Then Chalerm can also take comfort, in Thailand’s Democrat Party, that called for Thailand to terminate Facebook and YouTube, to protect Thai royalsim-with the Democrat Party words, quote, “Like in China.”

  • The problem is, apart from what Anund Panyarachun said, is that Thailand under Abhisit, saw Freedom House, re-rate Thailand from a “Semi-Free country to a “Not Free” country.

That is the lowest ranking by Freedom House, and puts Thailand already with Burma and North Korea league. Perhaps, Thailand, with the xenophobic Chalerm running around, will see Freedom House, create a new category.

The name Thai Intel propose for Freedom House of this special category, is “The F-cked Up Country with Idiots in Control.”

By Prach Panchakunathorn

Spokesperson to UN High Commissioner for Human Rights at the press conference (Source: UN website)

Earlier today (9th December 2011), the spokesperson for the UN High Commissioner for Human Rights stated in a press conference in Geneva, Switzerland:

“We are concerned about the ongoing trials and harsh sentencing of people convicted of lèse majesté in Thailand and the chilling effect that this is having on freedom of expression in the country. Such harsh criminal sanctions are neither necessary nor proportionate and violate the country’s international human rights obligations.

We urge the Thai authorities to amend the laws on lèse majesté. In the meantime, guidelines should be issued to the police and public prosecutors to stop arresting and charging individuals under these vaguely worded laws. In addition to the disproportionate prison sentences being handed down by the Courts, we are also concerned about the extended periods that accused persons are being held in pre-trialdetention.”

Thailand signed the International Covenant on Civil and Political Rights in 1996. (See here.) The Covenant obliges signatory states to uphold the right to “hold opinions without interference” and the right to “seek, receive and impart information and ideas of all kinds”. The Covenant only allows these rights to be restricted for the “respect of the rights or reputations of others” and the protection of “national security” or “public order” or “public health or morals”.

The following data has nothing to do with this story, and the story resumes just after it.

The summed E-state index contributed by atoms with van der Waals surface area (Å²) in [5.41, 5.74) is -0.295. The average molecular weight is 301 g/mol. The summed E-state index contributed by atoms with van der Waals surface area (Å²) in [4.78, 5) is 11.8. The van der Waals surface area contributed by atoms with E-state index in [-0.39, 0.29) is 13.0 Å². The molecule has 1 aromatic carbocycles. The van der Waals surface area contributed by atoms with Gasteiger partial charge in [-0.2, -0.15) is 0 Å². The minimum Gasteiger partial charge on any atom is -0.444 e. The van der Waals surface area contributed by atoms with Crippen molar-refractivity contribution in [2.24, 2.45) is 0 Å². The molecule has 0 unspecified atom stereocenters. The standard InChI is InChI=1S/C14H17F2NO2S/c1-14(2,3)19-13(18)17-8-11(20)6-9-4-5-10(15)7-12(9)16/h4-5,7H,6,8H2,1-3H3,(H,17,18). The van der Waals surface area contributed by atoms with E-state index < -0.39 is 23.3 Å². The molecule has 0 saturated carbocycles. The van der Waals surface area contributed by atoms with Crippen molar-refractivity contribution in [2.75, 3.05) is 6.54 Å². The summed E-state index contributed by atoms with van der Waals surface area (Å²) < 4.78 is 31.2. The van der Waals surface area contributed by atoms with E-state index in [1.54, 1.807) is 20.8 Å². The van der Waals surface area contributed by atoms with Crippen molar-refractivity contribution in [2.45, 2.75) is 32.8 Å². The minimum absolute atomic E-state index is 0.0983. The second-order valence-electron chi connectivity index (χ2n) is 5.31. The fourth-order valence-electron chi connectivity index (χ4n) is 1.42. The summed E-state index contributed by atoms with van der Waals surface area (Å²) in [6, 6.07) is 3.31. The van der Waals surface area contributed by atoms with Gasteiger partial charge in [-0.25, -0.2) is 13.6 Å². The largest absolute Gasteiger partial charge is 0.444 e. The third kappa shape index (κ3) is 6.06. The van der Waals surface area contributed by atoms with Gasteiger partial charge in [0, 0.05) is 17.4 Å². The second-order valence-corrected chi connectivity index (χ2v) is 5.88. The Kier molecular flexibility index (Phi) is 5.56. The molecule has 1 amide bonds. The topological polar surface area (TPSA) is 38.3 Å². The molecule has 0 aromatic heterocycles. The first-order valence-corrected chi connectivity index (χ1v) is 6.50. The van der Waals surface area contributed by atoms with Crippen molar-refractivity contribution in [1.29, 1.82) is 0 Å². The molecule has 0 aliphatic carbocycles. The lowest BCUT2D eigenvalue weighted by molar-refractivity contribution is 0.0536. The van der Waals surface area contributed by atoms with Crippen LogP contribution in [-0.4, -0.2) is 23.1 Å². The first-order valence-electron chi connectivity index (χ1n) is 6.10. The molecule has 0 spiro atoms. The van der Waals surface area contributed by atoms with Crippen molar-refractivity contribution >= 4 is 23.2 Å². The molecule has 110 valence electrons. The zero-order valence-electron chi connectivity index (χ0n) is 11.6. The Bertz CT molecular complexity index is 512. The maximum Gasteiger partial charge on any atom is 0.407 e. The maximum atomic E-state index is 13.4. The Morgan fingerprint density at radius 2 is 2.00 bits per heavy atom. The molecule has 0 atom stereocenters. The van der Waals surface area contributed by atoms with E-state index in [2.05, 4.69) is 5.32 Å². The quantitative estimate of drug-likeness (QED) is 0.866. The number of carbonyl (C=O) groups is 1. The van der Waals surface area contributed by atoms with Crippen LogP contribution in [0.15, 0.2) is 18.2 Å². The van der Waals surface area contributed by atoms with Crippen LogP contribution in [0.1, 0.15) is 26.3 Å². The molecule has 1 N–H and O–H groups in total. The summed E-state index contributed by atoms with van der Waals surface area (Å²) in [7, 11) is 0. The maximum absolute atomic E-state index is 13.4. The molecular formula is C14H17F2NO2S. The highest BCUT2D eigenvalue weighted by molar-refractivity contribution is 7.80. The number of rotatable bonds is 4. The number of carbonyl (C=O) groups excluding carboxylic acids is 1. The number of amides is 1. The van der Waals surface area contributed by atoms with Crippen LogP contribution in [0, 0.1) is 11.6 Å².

Some may argue that the lese-majeste laws are necessary to protect “national security”, and hence they abide by the Covenant. But the UN Rapporteur on the right to freedom of opinion and expression has made clear that the Thai lese-majeste laws do not meet these criteria”. “The laws”, the UN Rapporteur said, “are vague and overly broad, and the harsh criminal sanctions are neither necessary nor proportionate to protect the monarchy or national security”.

Some UN member states have also called for amendments of what many have called “the harshest lese-majeste laws in the world” (see herehere and here). In October, fourteen UN member states, including kingdoms like the UK, Norway and Sweden – as well as an ASEAN member state, Indonesia – called for Thailand to amend Article 112 and the Computer Crimes Act. (See here.) The United States was silence back then. Only after the trial of Amphon Tangnoppakul, or “Uncle SMS”, would the United States start to be “troubled by recent prosecutions and court decisions that are not consistent with international standards of freedom of expression”. (See here.) The US statement of concern came only days before the trial of a Thai-born US citizen, Joe Gordon. The European Union also expressed a “deep concern” about the lese-majeste laws.

Prach Panchakunathorn received his B.A. in Philosophy, Politics and Economics (PPE) from Oxford University. He is now a graduate student in Philosophy at Cambridge University, UK.